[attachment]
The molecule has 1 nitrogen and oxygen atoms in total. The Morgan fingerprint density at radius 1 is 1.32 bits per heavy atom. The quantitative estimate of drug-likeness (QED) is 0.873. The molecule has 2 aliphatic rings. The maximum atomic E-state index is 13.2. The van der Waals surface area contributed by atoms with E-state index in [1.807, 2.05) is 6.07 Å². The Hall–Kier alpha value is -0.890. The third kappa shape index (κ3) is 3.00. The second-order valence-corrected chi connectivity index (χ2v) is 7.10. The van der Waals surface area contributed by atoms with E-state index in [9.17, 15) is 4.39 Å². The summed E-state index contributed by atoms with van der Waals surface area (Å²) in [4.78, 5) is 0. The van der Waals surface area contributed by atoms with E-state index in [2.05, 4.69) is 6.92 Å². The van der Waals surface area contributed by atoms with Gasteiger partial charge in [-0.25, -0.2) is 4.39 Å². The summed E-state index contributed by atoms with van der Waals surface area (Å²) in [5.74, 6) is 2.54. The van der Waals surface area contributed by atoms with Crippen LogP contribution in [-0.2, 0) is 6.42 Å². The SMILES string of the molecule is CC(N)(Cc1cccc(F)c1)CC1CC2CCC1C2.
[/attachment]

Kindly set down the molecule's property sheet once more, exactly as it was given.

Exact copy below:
The molecule has 1 nitrogen and oxygen atoms in total. The Morgan fingerprint density at radius 1 is 1.32 bits per heavy atom. The quantitative estimate of drug-likeness (QED) is 0.873. The molecule has 2 aliphatic rings. The maximum atomic E-state index is 13.2. The van der Waals surface area contributed by atoms with E-state index in [1.807, 2.05) is 6.07 Å². The Hall–Kier alpha value is -0.890. The third kappa shape index (κ3) is 3.00. The second-order valence-corrected chi connectivity index (χ2v) is 7.10. The van der Waals surface area contributed by atoms with E-state index in [9.17, 15) is 4.39 Å². The summed E-state index contributed by atoms with van der Waals surface area (Å²) in [4.78, 5) is 0. The van der Waals surface area contributed by atoms with E-state index in [2.05, 4.69) is 6.92 Å². The van der Waals surface area contributed by atoms with Gasteiger partial charge in [-0.25, -0.2) is 4.39 Å². The summed E-state index contributed by atoms with van der Waals surface area (Å²) in [5.74, 6) is 2.54. The van der Waals surface area contributed by atoms with Crippen LogP contribution in [-0.2, 0) is 6.42 Å². The SMILES string of the molecule is CC(N)(Cc1cccc(F)c1)CC1CC2CCC1C2.